First let me define what I mean by “imperialism” or the capitalist-imperialist system. No one but the most dishonest or ideologically-blinded would disagree that the world-system of capitalism, which is hegemonic today, is at a global stage, running amok over the entire planet. Imperialism is this global, monopolistic, stage of capitalist economic and social development, which seeks to impose its relations of production everywhere and hence is totalizing and globalizing. Imperialism is not merely a policy of nastiness and bullying practiced by mighty nation-states over weaker ones. Even these policies and acts of bullying and domination are driven by competition to hoard and control resources, to exploit cheaper labor and to expand markets to stimulate and saturate with consumer goods and parasitic services. So my use of “imperialism” refers to this totalizing, world dominating process and effect of capitalism, thru both its state institutions (governments, military, world bank, trade cartels) and its monopolistic multi- and trans-national corporations.

Let me address the symptoms and characteristics of imperialism mostly upon music.

Imperialism and ecological and cultural desertification. The capitalist system of mass commodity production and exchange inevitably replaces and defeats individual production (from the family farm to the individual or cooperative craftsmen guilds to mom and pop businesses) by simply producing things more cheaply and faster. The inevitable effects and consequences of mass production are mass consumption/consumerism. Circulation of commodities (including music via recordings or packaged tours, digital downloading thru the purchase of more toys like Ipods, etc.) is accelerated and intensified. What might appear to be more “choices” in actuality is the homogenization of products as volume and per unit sales trumps quality and individuality. Even so-called “niche” markets cannot survive if sales don’t produce sufficient profits to stave off competitors who are always looking to capture and control greater market share. The syndrome becomes: so much information, so little knowledge; so many channels, so few choices; so many toys, so little satisfaction and pleasure.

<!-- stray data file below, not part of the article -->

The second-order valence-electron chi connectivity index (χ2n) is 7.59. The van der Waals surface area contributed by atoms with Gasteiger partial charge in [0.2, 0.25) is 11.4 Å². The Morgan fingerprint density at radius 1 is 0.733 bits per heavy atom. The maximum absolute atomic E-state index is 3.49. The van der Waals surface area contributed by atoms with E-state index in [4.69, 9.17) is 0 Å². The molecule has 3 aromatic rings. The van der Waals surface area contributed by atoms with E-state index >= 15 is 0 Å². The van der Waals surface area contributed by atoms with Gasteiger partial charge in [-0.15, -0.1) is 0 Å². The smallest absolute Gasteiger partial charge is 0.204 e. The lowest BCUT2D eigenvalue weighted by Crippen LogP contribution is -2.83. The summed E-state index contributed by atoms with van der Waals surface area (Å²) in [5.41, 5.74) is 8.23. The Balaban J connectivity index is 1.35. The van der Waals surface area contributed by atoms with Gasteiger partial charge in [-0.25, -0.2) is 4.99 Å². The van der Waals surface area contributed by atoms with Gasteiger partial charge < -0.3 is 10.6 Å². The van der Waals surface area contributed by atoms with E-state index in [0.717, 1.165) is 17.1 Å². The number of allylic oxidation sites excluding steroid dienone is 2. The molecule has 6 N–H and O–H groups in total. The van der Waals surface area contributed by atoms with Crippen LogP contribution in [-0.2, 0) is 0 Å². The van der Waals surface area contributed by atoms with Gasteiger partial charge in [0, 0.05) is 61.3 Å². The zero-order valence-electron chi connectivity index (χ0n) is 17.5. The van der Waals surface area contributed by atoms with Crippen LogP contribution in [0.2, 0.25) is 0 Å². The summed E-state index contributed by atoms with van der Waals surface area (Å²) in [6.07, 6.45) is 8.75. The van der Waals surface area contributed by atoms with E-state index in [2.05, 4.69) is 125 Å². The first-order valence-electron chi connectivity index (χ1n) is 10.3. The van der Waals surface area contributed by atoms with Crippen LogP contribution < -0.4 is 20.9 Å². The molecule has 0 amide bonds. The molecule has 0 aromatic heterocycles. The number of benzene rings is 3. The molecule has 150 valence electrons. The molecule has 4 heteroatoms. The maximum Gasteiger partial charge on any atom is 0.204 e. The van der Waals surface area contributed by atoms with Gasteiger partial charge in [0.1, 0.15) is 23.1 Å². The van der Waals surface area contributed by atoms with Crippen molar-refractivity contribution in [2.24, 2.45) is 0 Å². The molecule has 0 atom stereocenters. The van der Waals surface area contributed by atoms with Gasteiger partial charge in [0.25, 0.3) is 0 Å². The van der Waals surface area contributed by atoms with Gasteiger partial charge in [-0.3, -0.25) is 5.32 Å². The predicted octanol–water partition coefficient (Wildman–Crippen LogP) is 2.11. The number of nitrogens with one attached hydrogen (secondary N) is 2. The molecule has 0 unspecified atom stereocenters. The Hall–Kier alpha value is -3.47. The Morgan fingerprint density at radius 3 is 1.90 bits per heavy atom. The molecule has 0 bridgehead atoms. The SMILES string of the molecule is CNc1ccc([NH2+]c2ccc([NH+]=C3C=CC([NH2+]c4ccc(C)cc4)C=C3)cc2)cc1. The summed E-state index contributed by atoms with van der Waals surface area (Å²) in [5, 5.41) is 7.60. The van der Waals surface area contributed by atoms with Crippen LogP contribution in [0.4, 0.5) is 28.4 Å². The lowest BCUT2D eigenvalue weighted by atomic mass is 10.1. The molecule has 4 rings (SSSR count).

I just have to look at my LP collection to remind me that the music I most enjoy will most likely never be digitized and make it into CD format (which if this music were converted to CDs, would tempt me to buy for a lot more cost than I spent for my vinyl simply because I want the portability and the ease of great sound coming out of miniscule device via headphones, all of which I can conveniently put into my jacket pocket). Or if this music was digitized and put “free” on the web, I would be tempted to buy a new toy like an I-Pod. But should any component of the capitalist music industry figure a way to profiteer off my particularly esoteric musical tastes, they’ll figure out the temptation needed to get me to buy the CD versions, and since my own personal economics don’t have the growth trend of a university professor union contracted pay scale raises, I’d additionally be tempted to sell my vinyl somehow to afford my new conversion and to make space since I can’t afford to buy a bigger place to live and keep accumulating things.